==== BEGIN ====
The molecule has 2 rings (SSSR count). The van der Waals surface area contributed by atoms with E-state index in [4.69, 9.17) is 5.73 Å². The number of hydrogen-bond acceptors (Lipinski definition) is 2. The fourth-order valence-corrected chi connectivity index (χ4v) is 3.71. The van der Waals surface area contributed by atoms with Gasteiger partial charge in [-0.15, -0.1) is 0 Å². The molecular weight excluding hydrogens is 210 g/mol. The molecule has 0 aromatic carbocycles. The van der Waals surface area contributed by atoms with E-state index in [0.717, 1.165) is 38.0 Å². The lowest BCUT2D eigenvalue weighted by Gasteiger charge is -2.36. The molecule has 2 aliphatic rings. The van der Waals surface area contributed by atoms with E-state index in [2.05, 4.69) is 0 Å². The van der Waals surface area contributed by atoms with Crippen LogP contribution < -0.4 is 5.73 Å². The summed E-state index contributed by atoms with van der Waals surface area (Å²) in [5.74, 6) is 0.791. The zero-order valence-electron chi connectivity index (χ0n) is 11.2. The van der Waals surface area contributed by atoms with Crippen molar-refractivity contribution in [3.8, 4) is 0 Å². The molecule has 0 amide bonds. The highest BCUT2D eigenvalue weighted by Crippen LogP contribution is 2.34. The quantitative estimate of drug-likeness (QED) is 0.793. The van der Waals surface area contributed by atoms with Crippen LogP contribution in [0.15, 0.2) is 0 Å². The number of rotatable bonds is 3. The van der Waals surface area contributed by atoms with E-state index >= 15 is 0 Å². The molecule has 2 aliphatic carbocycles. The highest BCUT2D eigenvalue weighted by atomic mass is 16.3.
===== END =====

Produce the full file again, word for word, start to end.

The molecule has 2 rings (SSSR count). The van der Waals surface area contributed by atoms with E-state index in [4.69, 9.17) is 5.73 Å². The number of hydrogen-bond acceptors (Lipinski definition) is 2. The fourth-order valence-corrected chi connectivity index (χ4v) is 3.71. The van der Waals surface area contributed by atoms with Gasteiger partial charge in [-0.15, -0.1) is 0 Å². The molecular weight excluding hydrogens is 210 g/mol. The molecule has 0 aromatic carbocycles. The van der Waals surface area contributed by atoms with E-state index in [0.717, 1.165) is 38.0 Å². The lowest BCUT2D eigenvalue weighted by Gasteiger charge is -2.36. The molecule has 2 aliphatic rings. The van der Waals surface area contributed by atoms with E-state index in [2.05, 4.69) is 0 Å². The van der Waals surface area contributed by atoms with Crippen LogP contribution < -0.4 is 5.73 Å². The summed E-state index contributed by atoms with van der Waals surface area (Å²) in [5.74, 6) is 0.791. The zero-order valence-electron chi connectivity index (χ0n) is 11.2. The van der Waals surface area contributed by atoms with Crippen molar-refractivity contribution in [3.8, 4) is 0 Å². The molecule has 0 amide bonds. The highest BCUT2D eigenvalue weighted by Crippen LogP contribution is 2.34. The quantitative estimate of drug-likeness (QED) is 0.793. The van der Waals surface area contributed by atoms with Crippen LogP contribution in [0.15, 0.2) is 0 Å². The number of rotatable bonds is 3. The van der Waals surface area contributed by atoms with E-state index >= 15 is 0 Å². The molecule has 2 aliphatic carbocycles. The highest BCUT2D eigenvalue weighted by atomic mass is 16.3.